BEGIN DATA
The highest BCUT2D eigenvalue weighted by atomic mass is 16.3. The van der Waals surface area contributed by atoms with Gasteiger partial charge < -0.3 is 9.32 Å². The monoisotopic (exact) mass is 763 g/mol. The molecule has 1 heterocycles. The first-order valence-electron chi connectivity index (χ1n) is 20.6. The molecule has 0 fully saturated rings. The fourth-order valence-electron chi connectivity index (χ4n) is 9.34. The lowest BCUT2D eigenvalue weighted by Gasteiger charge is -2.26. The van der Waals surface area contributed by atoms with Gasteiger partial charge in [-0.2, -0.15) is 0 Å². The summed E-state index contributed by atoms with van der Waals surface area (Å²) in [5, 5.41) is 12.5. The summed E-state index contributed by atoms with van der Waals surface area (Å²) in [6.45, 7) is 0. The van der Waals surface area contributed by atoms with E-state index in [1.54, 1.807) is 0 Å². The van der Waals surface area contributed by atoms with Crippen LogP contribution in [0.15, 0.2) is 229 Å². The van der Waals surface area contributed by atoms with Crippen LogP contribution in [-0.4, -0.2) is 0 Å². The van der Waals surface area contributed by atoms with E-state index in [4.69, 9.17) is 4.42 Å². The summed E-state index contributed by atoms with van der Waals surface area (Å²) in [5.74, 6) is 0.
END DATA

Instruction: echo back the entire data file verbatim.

The highest BCUT2D eigenvalue weighted by atomic mass is 16.3. The van der Waals surface area contributed by atoms with Gasteiger partial charge < -0.3 is 9.32 Å². The monoisotopic (exact) mass is 763 g/mol. The molecule has 1 heterocycles. The first-order valence-electron chi connectivity index (χ1n) is 20.6. The molecule has 0 fully saturated rings. The fourth-order valence-electron chi connectivity index (χ4n) is 9.34. The lowest BCUT2D eigenvalue weighted by Gasteiger charge is -2.26. The van der Waals surface area contributed by atoms with Gasteiger partial charge in [-0.2, -0.15) is 0 Å². The summed E-state index contributed by atoms with van der Waals surface area (Å²) in [5, 5.41) is 12.5. The summed E-state index contributed by atoms with van der Waals surface area (Å²) in [6.45, 7) is 0. The van der Waals surface area contributed by atoms with E-state index in [1.54, 1.807) is 0 Å². The van der Waals surface area contributed by atoms with Crippen LogP contribution in [0.15, 0.2) is 229 Å². The van der Waals surface area contributed by atoms with Crippen LogP contribution in [-0.4, -0.2) is 0 Å². The van der Waals surface area contributed by atoms with E-state index in [4.69, 9.17) is 4.42 Å². The summed E-state index contributed by atoms with van der Waals surface area (Å²) in [5.74, 6) is 0.